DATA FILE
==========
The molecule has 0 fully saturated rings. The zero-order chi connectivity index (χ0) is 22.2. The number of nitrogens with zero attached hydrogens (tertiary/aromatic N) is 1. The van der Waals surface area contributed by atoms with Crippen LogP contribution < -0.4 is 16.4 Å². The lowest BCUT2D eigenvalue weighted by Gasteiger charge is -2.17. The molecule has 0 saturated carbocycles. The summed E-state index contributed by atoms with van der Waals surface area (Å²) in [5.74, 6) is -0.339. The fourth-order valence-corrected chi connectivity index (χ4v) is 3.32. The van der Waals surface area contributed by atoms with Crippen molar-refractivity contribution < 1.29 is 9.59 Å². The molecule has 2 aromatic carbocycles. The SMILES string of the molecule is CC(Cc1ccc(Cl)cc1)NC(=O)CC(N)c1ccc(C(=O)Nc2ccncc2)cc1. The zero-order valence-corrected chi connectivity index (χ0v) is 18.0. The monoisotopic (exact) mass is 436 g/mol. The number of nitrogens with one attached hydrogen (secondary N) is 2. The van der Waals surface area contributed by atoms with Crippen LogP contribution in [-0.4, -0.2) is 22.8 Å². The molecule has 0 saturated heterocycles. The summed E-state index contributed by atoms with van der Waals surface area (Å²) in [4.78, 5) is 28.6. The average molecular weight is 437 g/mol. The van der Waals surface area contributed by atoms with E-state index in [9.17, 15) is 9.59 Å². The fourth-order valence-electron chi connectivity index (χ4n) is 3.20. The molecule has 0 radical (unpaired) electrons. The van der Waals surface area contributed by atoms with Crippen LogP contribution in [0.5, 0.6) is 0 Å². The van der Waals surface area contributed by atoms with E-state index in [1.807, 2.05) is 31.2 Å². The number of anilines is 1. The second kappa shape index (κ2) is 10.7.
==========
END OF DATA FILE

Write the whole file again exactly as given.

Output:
The molecule has 0 fully saturated rings. The zero-order chi connectivity index (χ0) is 22.2. The number of nitrogens with zero attached hydrogens (tertiary/aromatic N) is 1. The van der Waals surface area contributed by atoms with Crippen LogP contribution < -0.4 is 16.4 Å². The lowest BCUT2D eigenvalue weighted by Gasteiger charge is -2.17. The molecule has 0 saturated carbocycles. The summed E-state index contributed by atoms with van der Waals surface area (Å²) in [5.74, 6) is -0.339. The fourth-order valence-corrected chi connectivity index (χ4v) is 3.32. The van der Waals surface area contributed by atoms with Crippen molar-refractivity contribution < 1.29 is 9.59 Å². The molecule has 2 aromatic carbocycles. The SMILES string of the molecule is CC(Cc1ccc(Cl)cc1)NC(=O)CC(N)c1ccc(C(=O)Nc2ccncc2)cc1. The zero-order valence-corrected chi connectivity index (χ0v) is 18.0. The monoisotopic (exact) mass is 436 g/mol. The number of nitrogens with one attached hydrogen (secondary N) is 2. The van der Waals surface area contributed by atoms with Crippen LogP contribution in [-0.4, -0.2) is 22.8 Å². The molecule has 0 saturated heterocycles. The summed E-state index contributed by atoms with van der Waals surface area (Å²) in [4.78, 5) is 28.6. The average molecular weight is 437 g/mol. The van der Waals surface area contributed by atoms with E-state index in [9.17, 15) is 9.59 Å². The fourth-order valence-electron chi connectivity index (χ4n) is 3.20. The molecule has 0 radical (unpaired) electrons. The van der Waals surface area contributed by atoms with Crippen LogP contribution in [0.5, 0.6) is 0 Å². The van der Waals surface area contributed by atoms with E-state index in [1.807, 2.05) is 31.2 Å². The number of anilines is 1. The second kappa shape index (κ2) is 10.7.